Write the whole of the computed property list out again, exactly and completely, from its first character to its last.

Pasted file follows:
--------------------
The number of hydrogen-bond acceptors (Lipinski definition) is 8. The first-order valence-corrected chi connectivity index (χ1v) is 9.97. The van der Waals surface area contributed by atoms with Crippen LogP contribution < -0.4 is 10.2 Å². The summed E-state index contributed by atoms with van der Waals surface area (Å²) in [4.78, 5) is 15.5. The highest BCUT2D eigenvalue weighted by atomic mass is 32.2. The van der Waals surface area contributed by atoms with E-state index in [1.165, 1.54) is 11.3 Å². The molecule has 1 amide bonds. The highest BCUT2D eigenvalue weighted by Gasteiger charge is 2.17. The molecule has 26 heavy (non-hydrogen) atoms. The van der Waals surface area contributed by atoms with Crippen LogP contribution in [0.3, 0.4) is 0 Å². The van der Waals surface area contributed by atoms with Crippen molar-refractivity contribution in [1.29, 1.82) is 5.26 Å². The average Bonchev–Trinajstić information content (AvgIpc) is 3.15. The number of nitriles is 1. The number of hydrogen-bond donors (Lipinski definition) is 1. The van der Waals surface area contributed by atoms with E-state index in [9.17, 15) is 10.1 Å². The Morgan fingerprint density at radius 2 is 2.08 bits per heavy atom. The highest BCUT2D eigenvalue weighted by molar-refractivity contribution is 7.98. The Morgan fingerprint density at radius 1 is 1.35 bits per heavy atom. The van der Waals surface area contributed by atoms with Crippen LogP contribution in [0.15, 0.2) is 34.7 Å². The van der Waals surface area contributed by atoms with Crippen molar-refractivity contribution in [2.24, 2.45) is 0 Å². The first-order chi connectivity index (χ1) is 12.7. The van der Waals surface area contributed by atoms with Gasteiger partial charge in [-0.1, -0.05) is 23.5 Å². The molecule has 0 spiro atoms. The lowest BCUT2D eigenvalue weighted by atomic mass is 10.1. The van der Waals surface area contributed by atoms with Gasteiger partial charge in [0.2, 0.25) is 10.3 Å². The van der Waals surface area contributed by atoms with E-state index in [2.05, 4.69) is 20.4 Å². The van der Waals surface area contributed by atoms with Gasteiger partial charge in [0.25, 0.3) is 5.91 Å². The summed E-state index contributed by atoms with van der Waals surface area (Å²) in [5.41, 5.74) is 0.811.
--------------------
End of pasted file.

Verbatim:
The number of hydrogen-bond acceptors (Lipinski definition) is 8. The first-order valence-corrected chi connectivity index (χ1v) is 9.97. The van der Waals surface area contributed by atoms with Crippen LogP contribution < -0.4 is 10.2 Å². The summed E-state index contributed by atoms with van der Waals surface area (Å²) in [4.78, 5) is 15.5. The highest BCUT2D eigenvalue weighted by atomic mass is 32.2. The van der Waals surface area contributed by atoms with E-state index in [1.165, 1.54) is 11.3 Å². The molecule has 1 amide bonds. The highest BCUT2D eigenvalue weighted by Gasteiger charge is 2.17. The molecule has 26 heavy (non-hydrogen) atoms. The van der Waals surface area contributed by atoms with Crippen LogP contribution in [0.3, 0.4) is 0 Å². The van der Waals surface area contributed by atoms with Crippen molar-refractivity contribution in [1.29, 1.82) is 5.26 Å². The average Bonchev–Trinajstić information content (AvgIpc) is 3.15. The number of nitriles is 1. The number of hydrogen-bond donors (Lipinski definition) is 1. The van der Waals surface area contributed by atoms with E-state index in [9.17, 15) is 10.1 Å². The Morgan fingerprint density at radius 2 is 2.08 bits per heavy atom. The highest BCUT2D eigenvalue weighted by molar-refractivity contribution is 7.98. The Morgan fingerprint density at radius 1 is 1.35 bits per heavy atom. The van der Waals surface area contributed by atoms with Crippen LogP contribution in [0.15, 0.2) is 34.7 Å². The van der Waals surface area contributed by atoms with Crippen molar-refractivity contribution in [2.24, 2.45) is 0 Å². The first-order chi connectivity index (χ1) is 12.7. The van der Waals surface area contributed by atoms with Gasteiger partial charge in [-0.1, -0.05) is 23.5 Å². The molecule has 0 spiro atoms. The lowest BCUT2D eigenvalue weighted by atomic mass is 10.1. The van der Waals surface area contributed by atoms with Gasteiger partial charge in [0.2, 0.25) is 10.3 Å². The van der Waals surface area contributed by atoms with E-state index in [2.05, 4.69) is 20.4 Å². The van der Waals surface area contributed by atoms with Gasteiger partial charge in [0.25, 0.3) is 5.91 Å². The summed E-state index contributed by atoms with van der Waals surface area (Å²) in [5.41, 5.74) is 0.811.